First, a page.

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Man Surprised By Insurance Rate

No one sets out to get a DUI charge. However, it's a mistake that many people make if they choose to drink and drive.

After a DUI charge, you might see that your car insurance premiums will increase. This is one of the penalties of committing such an infraction. Still, you might wonder if you will have to carry higher rates forever? Will your rates ever drop back to their pre-DUI levels?

You will likely have to cope with higher rates as long as you have a DUI on your driving record. All the same, you do have a reason to not make DUIs a frequent, or habitual, occurrence.

The Risks Of DUIs

DUIs — driving under the influence &mdash ;are driving charges that arise if a driver operates a vehicle while drunk or impaired by other substances, such as illicit drugs. These are severe mistakes for any driver to make, because if you drive drunk or impaired, you are not in full control of your senses.

When drunk, your ability to react, see, concentrate, think and make rational decisions diminishes. When driving, you need all of those senses in top working order. Otherwise, you might cause wrecks, property damage or injuries to other people. That's why, if the police have a reason to suspect you of driving drunk, they can stop you. If they determine you are drunk, then they can charge you with a DUI.

To your car insurer, the DUI will equal a red flag. It will clearly show them that you have taken risky decisions behind the wheel. Therefore, you have a significant risk of filing a claim on your policy. To cover the additional cost risk, the insurer might have no choice but to raise your car insurance premium.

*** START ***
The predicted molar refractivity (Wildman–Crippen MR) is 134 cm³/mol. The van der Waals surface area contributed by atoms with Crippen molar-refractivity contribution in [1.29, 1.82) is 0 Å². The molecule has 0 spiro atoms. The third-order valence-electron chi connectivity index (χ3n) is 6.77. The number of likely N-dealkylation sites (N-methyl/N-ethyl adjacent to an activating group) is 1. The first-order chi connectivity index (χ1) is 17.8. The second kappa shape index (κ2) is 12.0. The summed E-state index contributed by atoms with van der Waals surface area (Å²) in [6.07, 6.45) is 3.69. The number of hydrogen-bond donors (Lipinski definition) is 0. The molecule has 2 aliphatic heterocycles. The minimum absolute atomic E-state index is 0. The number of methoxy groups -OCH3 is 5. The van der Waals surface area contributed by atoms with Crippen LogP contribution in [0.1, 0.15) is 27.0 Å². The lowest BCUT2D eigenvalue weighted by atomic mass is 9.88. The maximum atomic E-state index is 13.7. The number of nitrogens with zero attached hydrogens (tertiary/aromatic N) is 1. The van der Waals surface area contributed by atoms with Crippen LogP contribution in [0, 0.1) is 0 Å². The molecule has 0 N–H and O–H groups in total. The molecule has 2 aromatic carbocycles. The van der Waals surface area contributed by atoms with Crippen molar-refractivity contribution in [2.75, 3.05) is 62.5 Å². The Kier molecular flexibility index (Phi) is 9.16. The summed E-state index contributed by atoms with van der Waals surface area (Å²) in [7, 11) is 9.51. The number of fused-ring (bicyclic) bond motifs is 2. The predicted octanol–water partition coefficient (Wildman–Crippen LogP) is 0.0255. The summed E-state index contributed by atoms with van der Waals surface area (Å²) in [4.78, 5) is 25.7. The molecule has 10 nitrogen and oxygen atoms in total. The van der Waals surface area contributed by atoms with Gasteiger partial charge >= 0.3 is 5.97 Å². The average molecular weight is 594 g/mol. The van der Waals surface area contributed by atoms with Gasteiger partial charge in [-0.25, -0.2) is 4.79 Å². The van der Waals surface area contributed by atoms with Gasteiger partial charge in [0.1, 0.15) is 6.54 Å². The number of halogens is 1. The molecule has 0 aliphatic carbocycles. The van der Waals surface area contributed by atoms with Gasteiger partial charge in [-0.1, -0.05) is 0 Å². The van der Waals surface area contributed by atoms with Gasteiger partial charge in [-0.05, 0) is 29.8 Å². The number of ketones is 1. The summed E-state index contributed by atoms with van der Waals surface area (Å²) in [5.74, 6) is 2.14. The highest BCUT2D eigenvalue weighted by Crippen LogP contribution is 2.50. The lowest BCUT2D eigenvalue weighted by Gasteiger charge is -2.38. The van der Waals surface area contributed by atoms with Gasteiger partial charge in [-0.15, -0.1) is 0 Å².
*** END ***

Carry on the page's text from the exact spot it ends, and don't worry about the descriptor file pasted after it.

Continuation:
Stabilizing Rates After DUIs

In many cases, your rates might double following a DUI. After your premium goes up, you might wonder what you can do to try to return your rates to a more-affordable level.

Sometimes, your car insurer can help you change policies following the DUI. Some car insurance policies will cost less than others, even though you'll still likely pay more than you would have before the DUI itself.

One of the main ways to get lower rates in the future is to avoid reoffending. DUI charges remain on your record — usually for three to five years (or more, depending on your state).

After the DUI disappears from your record, your rates might drop. Sometimes, your rates will even drop before the DUI disappears. However, the goal is not to get another DUI. If you can demonstrate that you are a safer driver, you can likely keep low rates in the long-term.

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